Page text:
When even the king of neutrals, Giorgio Armani, sends out his haute couture frocks and suits in vividly ultra-glossy fabrics that look as though they were moulded from coloured glass, with futuristic discs as hats, you know something unusual is going on.
Certainly, even where the past acted as inspiration, as at Dior and Gaultier, the season's prevailing mood was one of renewal, modernity, excitement and in some quarters a sense of novelty. And while muted, delicate, nude shades prevailed with some designers, particularly at Elie Saab and Valentino (wisely, given that they were established as the awards-season red-carpet look of the year at the Golden Globes and will no doubt fill the Oscars ceremony as well) there were some spirited presentations that were bold enough for the more flamboyant couturistas.
Take, for example, Maison Martin Margiela. No longer designed by the label's founder, the collections have remained in keeping with his avant-garde spirit, which made the floral explosion of the new season all the more surprising. The girlish cotton evening dress is sure to find a red-carpet wearer, thrusting the label back into the limelight, while the more traditional Margiela shapes include bodies with shoulders and hoods built up from flowers and even an iridescent cellophane evening frock belted on to a foundation garment.
While not exactly avant-garde, the Lebanese designer Rabih Kayrouz has a sort of deconstructed simplicity in common with Margiela's house, and his design signatures have become more and more distinctive over the couple of seasons that he has been showing in Paris. His pieces this season were utterly pared-back dresses and separates, with the blankness of Celine but informed by an artisanal folk look. The luxury was in the finishes of the fabrics, the dense satins and rich jacquards.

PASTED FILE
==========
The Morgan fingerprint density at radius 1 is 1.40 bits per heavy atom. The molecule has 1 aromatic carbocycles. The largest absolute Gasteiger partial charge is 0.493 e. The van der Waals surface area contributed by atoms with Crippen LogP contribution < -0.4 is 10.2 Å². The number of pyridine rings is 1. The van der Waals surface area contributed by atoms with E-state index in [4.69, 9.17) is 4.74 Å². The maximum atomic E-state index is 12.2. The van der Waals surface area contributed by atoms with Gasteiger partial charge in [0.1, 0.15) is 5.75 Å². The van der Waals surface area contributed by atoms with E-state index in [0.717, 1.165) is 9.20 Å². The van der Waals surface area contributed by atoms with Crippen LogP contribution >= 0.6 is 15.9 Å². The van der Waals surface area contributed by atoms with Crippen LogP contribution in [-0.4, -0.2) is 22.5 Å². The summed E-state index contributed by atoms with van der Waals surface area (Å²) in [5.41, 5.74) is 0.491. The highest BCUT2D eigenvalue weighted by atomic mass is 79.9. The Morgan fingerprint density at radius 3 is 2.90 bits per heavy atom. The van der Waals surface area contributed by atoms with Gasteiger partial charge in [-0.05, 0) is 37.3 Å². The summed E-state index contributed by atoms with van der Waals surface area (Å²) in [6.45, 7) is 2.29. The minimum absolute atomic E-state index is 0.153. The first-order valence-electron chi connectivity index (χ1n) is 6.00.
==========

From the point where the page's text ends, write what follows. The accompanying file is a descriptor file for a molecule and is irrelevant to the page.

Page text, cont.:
It was beautiful, and a long way from the high-octane glamour of his compatriot Elie Saab, who presented an exquisite selection of intricately worked evening gowns in shimmering pastels that are sure to find plenty of takers for the coming awards ceremonies. Alexis Mabille, too, went all-out for evening, with a classic My Fair Lady debutante look: demure, elegant, but with a knowing, modernist edge.
Karl Lagerfeld at Chanel went in the opposite direction, with jeans in dusty pastels, beaded silken T-shirts and black and white jackets - casual pieces in rich finishes. The evening wear, though, made full use of the couture ateliers that Chanel owns, with exquisite work on delicate fabrics, gently falling to a dropped waist or swinging from a high empire line, a change of proportion hinted at in the ready-to-wear shows last October.
Jean Paul Gaultier also brought a street edge to his collection, which he dubbed "punk cancan": the raw finishes of punk welded to the ultra-feminine burlesque of the Moulin Rouge - and that's a lot more wearable than it sounds. The sharpest tailoring, the slenderest pencil skirts, the glossiest black satin: there was no compromise in the sure lines of his silhouette, which was flattering, feminine and sassy, with some gorgeous finishes such as the red dip-dye beaded chiffon empire-line evening dress.
In the end it's one of the first shows that remains in the memory the longest: for Christian Dior, John Galliano returned to his most theatrical, extravagant and creative form - and even beyond. Taking his inspiration from the illustrator René Gruau, who was one of Dior's close collaborators and the subject of an exhibition last year, Galliano recreated the dramatic lines, fluid brushstrokes and vivid contrasts of light and shade in ombré silks and stiff satins. It was one fabulously cut frock after another, and every look counted: this was what couture is all about.